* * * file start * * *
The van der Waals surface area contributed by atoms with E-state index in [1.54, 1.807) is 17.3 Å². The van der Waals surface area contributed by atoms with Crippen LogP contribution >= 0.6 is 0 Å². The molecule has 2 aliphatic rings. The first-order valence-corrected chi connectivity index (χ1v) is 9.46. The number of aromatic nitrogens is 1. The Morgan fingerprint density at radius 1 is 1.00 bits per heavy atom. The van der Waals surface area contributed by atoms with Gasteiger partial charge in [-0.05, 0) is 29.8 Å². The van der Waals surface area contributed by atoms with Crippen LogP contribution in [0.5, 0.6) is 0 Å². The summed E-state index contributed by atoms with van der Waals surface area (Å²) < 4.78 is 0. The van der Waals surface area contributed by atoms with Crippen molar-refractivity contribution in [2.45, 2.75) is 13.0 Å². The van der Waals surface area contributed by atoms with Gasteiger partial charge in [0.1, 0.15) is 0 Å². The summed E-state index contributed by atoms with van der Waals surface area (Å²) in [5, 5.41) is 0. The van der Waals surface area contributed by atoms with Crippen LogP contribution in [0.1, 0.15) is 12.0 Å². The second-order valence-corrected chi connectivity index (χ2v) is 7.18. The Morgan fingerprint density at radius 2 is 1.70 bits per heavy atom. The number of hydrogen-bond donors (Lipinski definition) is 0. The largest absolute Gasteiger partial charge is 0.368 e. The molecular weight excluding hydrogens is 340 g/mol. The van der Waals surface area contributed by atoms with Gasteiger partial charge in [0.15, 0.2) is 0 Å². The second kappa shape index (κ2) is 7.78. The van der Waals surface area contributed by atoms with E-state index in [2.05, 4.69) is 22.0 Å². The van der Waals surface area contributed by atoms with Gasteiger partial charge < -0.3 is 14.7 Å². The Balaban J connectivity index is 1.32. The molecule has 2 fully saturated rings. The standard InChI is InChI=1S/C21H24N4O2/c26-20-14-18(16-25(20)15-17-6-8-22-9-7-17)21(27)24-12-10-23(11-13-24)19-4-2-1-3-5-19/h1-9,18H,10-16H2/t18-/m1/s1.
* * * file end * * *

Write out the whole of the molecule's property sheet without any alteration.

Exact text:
The van der Waals surface area contributed by atoms with E-state index in [1.54, 1.807) is 17.3 Å². The van der Waals surface area contributed by atoms with Crippen LogP contribution >= 0.6 is 0 Å². The molecule has 2 aliphatic rings. The first-order valence-corrected chi connectivity index (χ1v) is 9.46. The number of aromatic nitrogens is 1. The Morgan fingerprint density at radius 1 is 1.00 bits per heavy atom. The van der Waals surface area contributed by atoms with Gasteiger partial charge in [-0.05, 0) is 29.8 Å². The van der Waals surface area contributed by atoms with Crippen LogP contribution in [0.5, 0.6) is 0 Å². The summed E-state index contributed by atoms with van der Waals surface area (Å²) < 4.78 is 0. The van der Waals surface area contributed by atoms with Crippen molar-refractivity contribution in [2.45, 2.75) is 13.0 Å². The van der Waals surface area contributed by atoms with Gasteiger partial charge in [0.1, 0.15) is 0 Å². The summed E-state index contributed by atoms with van der Waals surface area (Å²) in [5, 5.41) is 0. The van der Waals surface area contributed by atoms with Crippen LogP contribution in [0.1, 0.15) is 12.0 Å². The second-order valence-corrected chi connectivity index (χ2v) is 7.18. The Morgan fingerprint density at radius 2 is 1.70 bits per heavy atom. The number of hydrogen-bond donors (Lipinski definition) is 0. The largest absolute Gasteiger partial charge is 0.368 e. The molecular weight excluding hydrogens is 340 g/mol. The van der Waals surface area contributed by atoms with Gasteiger partial charge in [0.15, 0.2) is 0 Å². The second kappa shape index (κ2) is 7.78. The van der Waals surface area contributed by atoms with E-state index in [2.05, 4.69) is 22.0 Å². The van der Waals surface area contributed by atoms with Gasteiger partial charge < -0.3 is 14.7 Å². The Balaban J connectivity index is 1.32. The molecule has 2 fully saturated rings. The standard InChI is InChI=1S/C21H24N4O2/c26-20-14-18(16-25(20)15-17-6-8-22-9-7-17)21(27)24-12-10-23(11-13-24)19-4-2-1-3-5-19/h1-9,18H,10-16H2/t18-/m1/s1.